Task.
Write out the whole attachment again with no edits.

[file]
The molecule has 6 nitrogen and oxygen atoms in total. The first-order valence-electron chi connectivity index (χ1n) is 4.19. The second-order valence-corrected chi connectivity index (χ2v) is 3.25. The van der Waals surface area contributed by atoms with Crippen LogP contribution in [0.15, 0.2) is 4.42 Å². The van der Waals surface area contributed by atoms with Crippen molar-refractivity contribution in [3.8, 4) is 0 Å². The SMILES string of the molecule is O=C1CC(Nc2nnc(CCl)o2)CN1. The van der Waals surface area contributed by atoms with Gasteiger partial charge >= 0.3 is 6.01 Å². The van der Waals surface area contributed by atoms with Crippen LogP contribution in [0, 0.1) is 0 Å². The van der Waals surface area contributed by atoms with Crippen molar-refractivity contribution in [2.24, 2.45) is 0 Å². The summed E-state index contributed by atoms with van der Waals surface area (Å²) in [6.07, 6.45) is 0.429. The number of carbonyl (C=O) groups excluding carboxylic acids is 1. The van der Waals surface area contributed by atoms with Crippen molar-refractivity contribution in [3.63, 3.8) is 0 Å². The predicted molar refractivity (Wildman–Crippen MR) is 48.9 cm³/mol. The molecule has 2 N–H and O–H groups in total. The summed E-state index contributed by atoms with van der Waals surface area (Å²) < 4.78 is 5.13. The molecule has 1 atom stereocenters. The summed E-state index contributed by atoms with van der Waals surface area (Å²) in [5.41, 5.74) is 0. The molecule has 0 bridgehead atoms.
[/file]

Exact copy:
The molecule has 6 nitrogen and oxygen atoms in total. The first-order valence-electron chi connectivity index (χ1n) is 4.19. The second-order valence-corrected chi connectivity index (χ2v) is 3.25. The van der Waals surface area contributed by atoms with Crippen LogP contribution in [0.15, 0.2) is 4.42 Å². The van der Waals surface area contributed by atoms with Crippen molar-refractivity contribution in [3.8, 4) is 0 Å². The SMILES string of the molecule is O=C1CC(Nc2nnc(CCl)o2)CN1. The van der Waals surface area contributed by atoms with Gasteiger partial charge >= 0.3 is 6.01 Å². The van der Waals surface area contributed by atoms with Crippen LogP contribution in [0, 0.1) is 0 Å². The van der Waals surface area contributed by atoms with Crippen molar-refractivity contribution in [2.24, 2.45) is 0 Å². The summed E-state index contributed by atoms with van der Waals surface area (Å²) in [6.07, 6.45) is 0.429. The number of carbonyl (C=O) groups excluding carboxylic acids is 1. The van der Waals surface area contributed by atoms with Crippen molar-refractivity contribution in [3.63, 3.8) is 0 Å². The predicted molar refractivity (Wildman–Crippen MR) is 48.9 cm³/mol. The molecule has 2 N–H and O–H groups in total. The summed E-state index contributed by atoms with van der Waals surface area (Å²) < 4.78 is 5.13. The molecule has 1 atom stereocenters. The summed E-state index contributed by atoms with van der Waals surface area (Å²) in [5.41, 5.74) is 0. The molecule has 0 bridgehead atoms.